If you were to ask me how to use a NUVA ring I would be able to tell you fairly accurately how it works, how often to replace it and so on. While I am not a medical professional, I know this information to be factual because I have received contraceptive counseling from my OB/GYN. While speaking with a colleague who recently gave a Community Health presentation to a group of student nurses, I learned that one student shared a story about a 16 year old was upset with her Pharmacist because her birth control failed to work because she is now pregnant. It’s important to mention that she was wearing her NUVA ring around her wrist.
This begs the question; when we think of access to reproductive health education, do we assume that uncensored, medically accurate instruction and counseling about the body and human reproduction is included? Yes, it’s our right to have this information, but it is not always the “kind” of access to this “type” of education that young people receive today.
Whether going to the OB/GYN to get an annual checkup, visiting the pharmacy to pick up monthly birth control, or talking to a nurse about contraceptives, we all assume that we are getting the information we need to make informed decisions about our bodies.
“As adults, we too often take for granted that everyone just knows these things. But without educating our young people on how contraception works and how to use it consistently and correctly, access to it doesn't help.” say Dana Becker, Community Specialist at the SC Campaign to Prevent Teen Pregnancy. “We cannot underestimate the importance of contraceptive counseling with young people.”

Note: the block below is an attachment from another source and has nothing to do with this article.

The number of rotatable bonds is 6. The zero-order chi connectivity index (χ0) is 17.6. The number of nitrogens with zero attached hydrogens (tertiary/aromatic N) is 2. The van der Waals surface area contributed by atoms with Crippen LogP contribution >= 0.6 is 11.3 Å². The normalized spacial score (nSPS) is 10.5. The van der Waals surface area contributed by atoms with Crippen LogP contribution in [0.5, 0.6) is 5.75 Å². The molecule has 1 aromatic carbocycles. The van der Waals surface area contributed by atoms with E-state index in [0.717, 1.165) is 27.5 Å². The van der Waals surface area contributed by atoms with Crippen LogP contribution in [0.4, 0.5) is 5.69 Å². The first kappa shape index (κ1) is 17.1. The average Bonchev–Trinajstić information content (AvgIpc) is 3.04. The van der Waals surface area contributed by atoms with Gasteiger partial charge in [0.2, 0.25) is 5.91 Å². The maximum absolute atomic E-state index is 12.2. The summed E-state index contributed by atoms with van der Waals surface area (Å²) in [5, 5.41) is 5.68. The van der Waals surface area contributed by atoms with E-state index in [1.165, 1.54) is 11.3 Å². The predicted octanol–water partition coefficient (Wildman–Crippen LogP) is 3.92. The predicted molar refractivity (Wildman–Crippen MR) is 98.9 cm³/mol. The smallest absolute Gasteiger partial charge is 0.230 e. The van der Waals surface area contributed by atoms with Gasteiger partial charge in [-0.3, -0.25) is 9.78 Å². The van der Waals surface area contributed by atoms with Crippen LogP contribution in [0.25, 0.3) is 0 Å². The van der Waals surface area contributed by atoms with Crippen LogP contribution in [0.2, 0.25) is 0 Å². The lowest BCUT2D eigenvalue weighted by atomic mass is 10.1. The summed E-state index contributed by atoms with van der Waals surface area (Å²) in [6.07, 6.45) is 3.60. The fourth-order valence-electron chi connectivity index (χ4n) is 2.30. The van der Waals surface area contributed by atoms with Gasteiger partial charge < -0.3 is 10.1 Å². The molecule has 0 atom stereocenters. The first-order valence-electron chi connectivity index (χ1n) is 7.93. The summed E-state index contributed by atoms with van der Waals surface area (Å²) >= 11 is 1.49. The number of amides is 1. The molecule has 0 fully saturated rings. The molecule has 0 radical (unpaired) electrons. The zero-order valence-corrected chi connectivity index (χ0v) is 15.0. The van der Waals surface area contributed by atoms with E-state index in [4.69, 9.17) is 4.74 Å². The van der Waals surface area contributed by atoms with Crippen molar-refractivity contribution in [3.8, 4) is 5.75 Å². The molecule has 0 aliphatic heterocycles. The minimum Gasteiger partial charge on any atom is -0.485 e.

Dr. Nada Stotland, President of the American Psychiatric Association, conducted a study that addressed the relation between clinician-provided contraceptive counseling and patients' attitudes and behaviors toward contraception. “Women who visited an OB/GYN were almost 2 times more likely to receive counseling than were those who did not. Women who received personalized counseling were significantly more likely to be satisfied with their counseling, to be using contraceptives, and to intend to use contraceptives than were those who received nonpersonalized counseling (i.e., general discussion of contraception or provision of materials or videos on the topic) or no counseling.”
With that in mind, let’s think about the attitudes and behaviors towards contraception in the South. Is it fair to say that the counseling young people receive is often “nonpersonalized”? Many of our young people do not have access to the full range of clinical and counseling services, let alone the proper instruction that should come with utilizing contraceptives. It’s not an issue of morality, or funding, it’s our right, the right of young people. In this case our right to uncensored, medically accurate instruction and counseling about my body and human reproduction.
“Not all clinicians may consider contraceptive counseling to be a high priority, but preventing unintended pregnancy is important to many women's health and well-being” says Dr. Stotland. It’s up to us to open the dialogue about prevention as a priority in the conversation of reproductive health, because it IS personal, it’s the difference between young people becoming teen parents or not.
Contraceptive Counseling Study:
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